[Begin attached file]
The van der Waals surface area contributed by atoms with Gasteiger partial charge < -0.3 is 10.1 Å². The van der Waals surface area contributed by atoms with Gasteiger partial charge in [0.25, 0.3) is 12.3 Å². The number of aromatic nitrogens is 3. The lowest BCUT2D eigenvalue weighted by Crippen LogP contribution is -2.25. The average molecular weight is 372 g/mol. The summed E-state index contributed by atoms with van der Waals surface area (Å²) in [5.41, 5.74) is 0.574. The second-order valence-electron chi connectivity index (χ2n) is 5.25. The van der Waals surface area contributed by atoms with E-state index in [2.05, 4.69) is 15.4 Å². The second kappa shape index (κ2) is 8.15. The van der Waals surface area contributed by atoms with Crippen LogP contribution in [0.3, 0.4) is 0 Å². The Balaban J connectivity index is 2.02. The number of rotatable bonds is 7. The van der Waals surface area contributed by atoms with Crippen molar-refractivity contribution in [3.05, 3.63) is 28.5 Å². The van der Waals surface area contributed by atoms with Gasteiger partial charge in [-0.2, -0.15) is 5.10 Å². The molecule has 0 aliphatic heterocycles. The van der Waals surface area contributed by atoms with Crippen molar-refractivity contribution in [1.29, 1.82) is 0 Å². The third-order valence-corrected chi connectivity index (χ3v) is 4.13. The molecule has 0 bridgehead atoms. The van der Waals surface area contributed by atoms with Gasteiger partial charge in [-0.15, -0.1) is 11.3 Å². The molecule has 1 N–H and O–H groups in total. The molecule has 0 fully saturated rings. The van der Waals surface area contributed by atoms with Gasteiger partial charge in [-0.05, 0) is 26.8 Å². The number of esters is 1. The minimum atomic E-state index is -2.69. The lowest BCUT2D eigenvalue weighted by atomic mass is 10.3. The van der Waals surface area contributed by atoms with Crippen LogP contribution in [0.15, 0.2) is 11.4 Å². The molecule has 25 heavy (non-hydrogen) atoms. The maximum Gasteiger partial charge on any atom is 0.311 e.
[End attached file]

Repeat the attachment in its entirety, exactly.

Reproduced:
The van der Waals surface area contributed by atoms with Gasteiger partial charge < -0.3 is 10.1 Å². The van der Waals surface area contributed by atoms with Gasteiger partial charge in [0.25, 0.3) is 12.3 Å². The number of aromatic nitrogens is 3. The lowest BCUT2D eigenvalue weighted by Crippen LogP contribution is -2.25. The average molecular weight is 372 g/mol. The summed E-state index contributed by atoms with van der Waals surface area (Å²) in [5.41, 5.74) is 0.574. The second-order valence-electron chi connectivity index (χ2n) is 5.25. The van der Waals surface area contributed by atoms with E-state index in [2.05, 4.69) is 15.4 Å². The second kappa shape index (κ2) is 8.15. The van der Waals surface area contributed by atoms with Crippen LogP contribution in [0.3, 0.4) is 0 Å². The Balaban J connectivity index is 2.02. The number of rotatable bonds is 7. The van der Waals surface area contributed by atoms with Crippen molar-refractivity contribution in [3.05, 3.63) is 28.5 Å². The van der Waals surface area contributed by atoms with Gasteiger partial charge in [-0.2, -0.15) is 5.10 Å². The molecule has 0 aliphatic heterocycles. The van der Waals surface area contributed by atoms with Crippen molar-refractivity contribution in [1.29, 1.82) is 0 Å². The third-order valence-corrected chi connectivity index (χ3v) is 4.13. The molecule has 0 bridgehead atoms. The van der Waals surface area contributed by atoms with Gasteiger partial charge in [-0.15, -0.1) is 11.3 Å². The molecule has 1 N–H and O–H groups in total. The molecule has 0 fully saturated rings. The van der Waals surface area contributed by atoms with Gasteiger partial charge in [-0.05, 0) is 26.8 Å². The number of esters is 1. The minimum atomic E-state index is -2.69. The lowest BCUT2D eigenvalue weighted by atomic mass is 10.3. The van der Waals surface area contributed by atoms with Crippen LogP contribution in [0.15, 0.2) is 11.4 Å². The molecule has 25 heavy (non-hydrogen) atoms. The maximum Gasteiger partial charge on any atom is 0.311 e.